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Opinions of Wednesday, 17 July 2013

Columnist: Appiah-Kubi, Kojo

Ghana needs competent, experienced and courageous managers

Appiah-Kubi, Kojo (PhD)

Ghana is currently experiencing fiscal turbulence and the seriousness of it is even confirmed by the Minister of Finance, Mr. Terkper: “We are in red and that is factual”. Many experts, analysts, and organizations including the IMF, AGI, PEF, TUC, have off late expressed serious concerns about the present state of the Ghanaian economy. But how does a country like Ghana come into red or gets “broke” at a time when world market prices of its major exports, including gold and cocoa have risen to unprecedented levels and has discovered oil, which has given it additional revenue of about 8-10% of its total tax revenue? Mr. Terkper attributes the turbulence to the fiscal difficulties encountered in 2012 that resulted in a historic budget deficit of GH¢8,648.7 million, equivalent to 12.0 percent of GDP as against a deficit target of GH¢4,669.0 million, or 6.7 percent of GDP. The worse of it all is that the huge deficit does not include huge expenditure arrears of about GH¢5.4 billion and commitments, particularly, to almost all statutory bodies, including Road Fund, Cocobod, DACF, Getfund and NHIA, and the private sector. It is indeed “madness” for an economy to overspend its budget by an equivalent of 70% of its tax income. The irony of it all is that these expenditures were driven largely by lack of prudence in public spending and misplaced priorities. They were largely spent on consumption items and not on the much trumpeted capital items or infrastructure. Indeed during the year 2012 total government capital spending declined by about 11% relative to total government spending. How responsible were the managers of the economy of Ghana in driving it deliberately against the wall?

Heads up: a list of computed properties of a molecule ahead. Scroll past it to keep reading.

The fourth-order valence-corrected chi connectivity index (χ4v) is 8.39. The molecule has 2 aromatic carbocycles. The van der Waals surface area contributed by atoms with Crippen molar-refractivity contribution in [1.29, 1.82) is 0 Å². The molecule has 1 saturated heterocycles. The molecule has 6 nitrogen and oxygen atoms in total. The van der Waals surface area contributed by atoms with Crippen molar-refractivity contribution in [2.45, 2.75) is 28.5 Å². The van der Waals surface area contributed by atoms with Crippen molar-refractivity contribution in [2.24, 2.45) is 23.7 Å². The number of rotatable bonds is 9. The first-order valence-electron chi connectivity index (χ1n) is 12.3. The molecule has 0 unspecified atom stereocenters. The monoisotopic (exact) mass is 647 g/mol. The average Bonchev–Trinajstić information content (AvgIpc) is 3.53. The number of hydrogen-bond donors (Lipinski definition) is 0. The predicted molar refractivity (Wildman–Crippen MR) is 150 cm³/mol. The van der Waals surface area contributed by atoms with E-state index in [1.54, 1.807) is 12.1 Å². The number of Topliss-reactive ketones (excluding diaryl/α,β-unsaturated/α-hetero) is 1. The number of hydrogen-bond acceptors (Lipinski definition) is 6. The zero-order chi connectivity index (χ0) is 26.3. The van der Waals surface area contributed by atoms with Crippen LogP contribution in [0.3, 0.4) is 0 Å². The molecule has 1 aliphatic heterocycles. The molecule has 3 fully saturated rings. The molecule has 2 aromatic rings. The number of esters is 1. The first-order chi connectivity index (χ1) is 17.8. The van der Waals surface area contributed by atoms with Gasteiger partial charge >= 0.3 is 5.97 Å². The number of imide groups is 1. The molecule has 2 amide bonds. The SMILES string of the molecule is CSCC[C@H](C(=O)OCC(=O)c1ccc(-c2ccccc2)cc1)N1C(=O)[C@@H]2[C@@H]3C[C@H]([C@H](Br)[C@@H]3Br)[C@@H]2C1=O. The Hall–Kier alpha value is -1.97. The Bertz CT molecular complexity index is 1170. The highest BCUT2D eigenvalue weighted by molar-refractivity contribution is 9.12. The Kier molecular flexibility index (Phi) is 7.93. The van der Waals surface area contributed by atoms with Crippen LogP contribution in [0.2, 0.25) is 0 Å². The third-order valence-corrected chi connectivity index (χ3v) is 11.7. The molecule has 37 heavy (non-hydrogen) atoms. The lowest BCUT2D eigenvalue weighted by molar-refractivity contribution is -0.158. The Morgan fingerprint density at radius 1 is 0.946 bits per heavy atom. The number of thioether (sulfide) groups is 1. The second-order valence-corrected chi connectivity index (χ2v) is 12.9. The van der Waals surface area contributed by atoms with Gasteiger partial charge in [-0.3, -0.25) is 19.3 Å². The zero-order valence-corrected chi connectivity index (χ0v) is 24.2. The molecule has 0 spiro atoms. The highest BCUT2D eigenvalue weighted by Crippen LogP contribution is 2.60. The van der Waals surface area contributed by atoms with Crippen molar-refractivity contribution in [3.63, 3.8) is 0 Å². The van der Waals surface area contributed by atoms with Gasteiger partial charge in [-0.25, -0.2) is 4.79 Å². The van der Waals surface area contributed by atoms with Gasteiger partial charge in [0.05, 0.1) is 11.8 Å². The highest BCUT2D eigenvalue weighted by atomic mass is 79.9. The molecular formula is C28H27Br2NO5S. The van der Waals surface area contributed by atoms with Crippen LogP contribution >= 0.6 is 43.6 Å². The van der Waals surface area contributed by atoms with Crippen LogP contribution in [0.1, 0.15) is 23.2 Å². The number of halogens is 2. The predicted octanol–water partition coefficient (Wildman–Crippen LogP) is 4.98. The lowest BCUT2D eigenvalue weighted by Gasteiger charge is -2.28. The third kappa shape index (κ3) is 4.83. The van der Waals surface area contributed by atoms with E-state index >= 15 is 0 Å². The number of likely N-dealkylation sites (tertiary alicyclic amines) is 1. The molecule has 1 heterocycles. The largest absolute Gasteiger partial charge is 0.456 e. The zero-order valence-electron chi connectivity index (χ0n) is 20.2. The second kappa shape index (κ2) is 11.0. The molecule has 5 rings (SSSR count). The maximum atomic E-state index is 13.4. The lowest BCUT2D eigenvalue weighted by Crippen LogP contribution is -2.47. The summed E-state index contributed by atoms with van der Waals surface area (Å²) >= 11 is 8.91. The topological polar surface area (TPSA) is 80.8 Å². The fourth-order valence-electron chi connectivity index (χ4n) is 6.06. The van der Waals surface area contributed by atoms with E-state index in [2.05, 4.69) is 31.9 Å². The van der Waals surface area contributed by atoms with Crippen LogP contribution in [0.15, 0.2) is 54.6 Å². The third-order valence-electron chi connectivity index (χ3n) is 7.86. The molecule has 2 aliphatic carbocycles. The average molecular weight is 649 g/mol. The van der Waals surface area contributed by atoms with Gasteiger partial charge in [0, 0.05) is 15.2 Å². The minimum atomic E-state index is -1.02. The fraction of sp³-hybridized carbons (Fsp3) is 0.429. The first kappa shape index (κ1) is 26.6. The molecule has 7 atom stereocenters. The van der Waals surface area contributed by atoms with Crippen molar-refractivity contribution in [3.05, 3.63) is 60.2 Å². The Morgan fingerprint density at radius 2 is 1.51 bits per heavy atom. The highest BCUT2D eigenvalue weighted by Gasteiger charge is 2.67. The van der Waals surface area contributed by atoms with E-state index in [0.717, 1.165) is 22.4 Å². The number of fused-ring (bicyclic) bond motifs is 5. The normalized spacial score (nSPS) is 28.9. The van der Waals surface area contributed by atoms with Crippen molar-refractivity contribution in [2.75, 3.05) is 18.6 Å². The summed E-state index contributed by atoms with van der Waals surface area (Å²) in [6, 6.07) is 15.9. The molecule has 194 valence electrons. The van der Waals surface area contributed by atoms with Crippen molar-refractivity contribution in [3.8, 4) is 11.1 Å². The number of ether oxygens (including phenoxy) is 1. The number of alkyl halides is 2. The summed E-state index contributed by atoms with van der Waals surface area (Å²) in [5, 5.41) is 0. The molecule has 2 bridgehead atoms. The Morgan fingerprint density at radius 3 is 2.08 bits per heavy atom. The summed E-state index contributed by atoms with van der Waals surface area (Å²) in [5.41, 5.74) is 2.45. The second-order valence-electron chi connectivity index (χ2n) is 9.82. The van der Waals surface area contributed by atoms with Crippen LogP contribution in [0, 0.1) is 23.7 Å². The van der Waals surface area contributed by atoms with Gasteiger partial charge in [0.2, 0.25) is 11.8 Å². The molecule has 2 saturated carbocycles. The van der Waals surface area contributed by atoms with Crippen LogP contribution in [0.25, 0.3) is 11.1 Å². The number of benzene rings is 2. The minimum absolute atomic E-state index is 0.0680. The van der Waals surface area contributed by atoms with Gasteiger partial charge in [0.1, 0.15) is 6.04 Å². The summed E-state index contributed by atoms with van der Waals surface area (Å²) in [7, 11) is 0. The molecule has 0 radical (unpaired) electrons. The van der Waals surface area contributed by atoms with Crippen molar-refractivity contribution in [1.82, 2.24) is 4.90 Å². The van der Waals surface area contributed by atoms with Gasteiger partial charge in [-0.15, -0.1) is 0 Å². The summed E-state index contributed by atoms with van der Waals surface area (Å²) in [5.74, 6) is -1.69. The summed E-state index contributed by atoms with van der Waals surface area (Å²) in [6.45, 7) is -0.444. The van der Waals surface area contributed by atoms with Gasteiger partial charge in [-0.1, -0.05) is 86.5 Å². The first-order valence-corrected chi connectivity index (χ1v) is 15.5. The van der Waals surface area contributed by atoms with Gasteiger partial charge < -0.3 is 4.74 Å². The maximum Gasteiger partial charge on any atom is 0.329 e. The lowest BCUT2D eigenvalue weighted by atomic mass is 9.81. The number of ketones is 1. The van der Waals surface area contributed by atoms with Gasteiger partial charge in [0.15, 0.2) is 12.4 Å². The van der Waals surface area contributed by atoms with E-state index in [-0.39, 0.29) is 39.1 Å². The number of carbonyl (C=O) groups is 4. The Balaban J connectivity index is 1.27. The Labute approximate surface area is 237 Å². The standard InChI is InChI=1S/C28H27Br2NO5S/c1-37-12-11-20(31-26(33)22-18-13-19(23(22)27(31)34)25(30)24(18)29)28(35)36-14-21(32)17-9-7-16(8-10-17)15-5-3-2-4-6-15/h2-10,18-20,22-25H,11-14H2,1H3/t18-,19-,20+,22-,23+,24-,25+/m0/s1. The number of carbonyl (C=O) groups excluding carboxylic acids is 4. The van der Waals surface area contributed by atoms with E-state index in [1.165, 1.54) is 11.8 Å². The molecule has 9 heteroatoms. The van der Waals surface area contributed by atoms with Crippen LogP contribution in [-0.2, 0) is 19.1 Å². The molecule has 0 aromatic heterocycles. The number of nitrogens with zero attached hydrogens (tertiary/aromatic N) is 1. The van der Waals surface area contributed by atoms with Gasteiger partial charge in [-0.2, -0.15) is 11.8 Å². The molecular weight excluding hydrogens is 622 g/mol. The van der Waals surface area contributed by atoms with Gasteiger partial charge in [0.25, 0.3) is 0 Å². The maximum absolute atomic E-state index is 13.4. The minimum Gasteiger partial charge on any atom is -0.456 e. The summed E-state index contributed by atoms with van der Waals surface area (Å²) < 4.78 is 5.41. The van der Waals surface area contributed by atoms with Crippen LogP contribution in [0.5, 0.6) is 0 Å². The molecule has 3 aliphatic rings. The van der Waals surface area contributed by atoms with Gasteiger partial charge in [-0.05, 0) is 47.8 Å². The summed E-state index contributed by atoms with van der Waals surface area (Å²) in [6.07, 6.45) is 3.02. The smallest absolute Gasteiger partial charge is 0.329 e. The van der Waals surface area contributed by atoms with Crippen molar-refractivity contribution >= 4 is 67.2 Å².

Since the eighties Ghana government has spent billions of dollars on financial management systems including PUFMARP, MTEF, BPEMS, DRMS, ASYCUDA, IPPD, GIFMIS, etc. to support improvements in budgeting, auditing, expenditure reporting, and tax administration. These systems actually make it almost impossible for a ministry to get money to spend without approval from the Ministry of Finance, let alone overspend its budget. The fact that all the various ministries and sectors in 2012 overspent beyond their budgetary allocations suggests that the minister for finance deliberately deactivated these systems and replaced fiscal prudence with irresponsible spending spree.
One may say that 2012 was an election year. But 2004 was equally an election year but the deficit did not exceed 2.8% of GDP. Even the much talked about deficit of 2008 was about 6.5% of GDP and this happened in the face of the synchronized global financial crisis and commodity price shocks, a serious energy crisis, CAN 2008, WTO international conferences and elongated three rounds of Elections.
Indeed the Minister of Finance and Economic Planning during 2012, Dr. Duffour, has no acceptable explanation to offer and must be held responsible. Particularly, when he had accused his predecessors in 2009 for having rundown the economy of Ghana by incurring “large fiscal and trade deficits, higher than expected rate of inflation, an increase in the national debt stock, and the depreciation in the value of the Cedi…” at the back of ”… low levels of productivity in agriculture, industry and manufacturing among others”.
The current state of the Ghanaian economy can be described to be far worse than in 2009. All the indicators mentioned above, but inflation rate, have worsened and to the extent that the current minister of finance has had to admit that the economy is in red. Even if the economy was bad in 2009 it was never in red as it is in 2013. The 2009 economic condition could even be said to have been good to have allowed for payments of huge sums of “judgement and settlement debts”. How could the managers of the economy look on for the situation to deteriorate so much in such a short time when the country has even started commercial oil production?
The country indeed deserves better. It needs competent, scrupulous, experienced and courageous managers to manage the Ghanaian economy.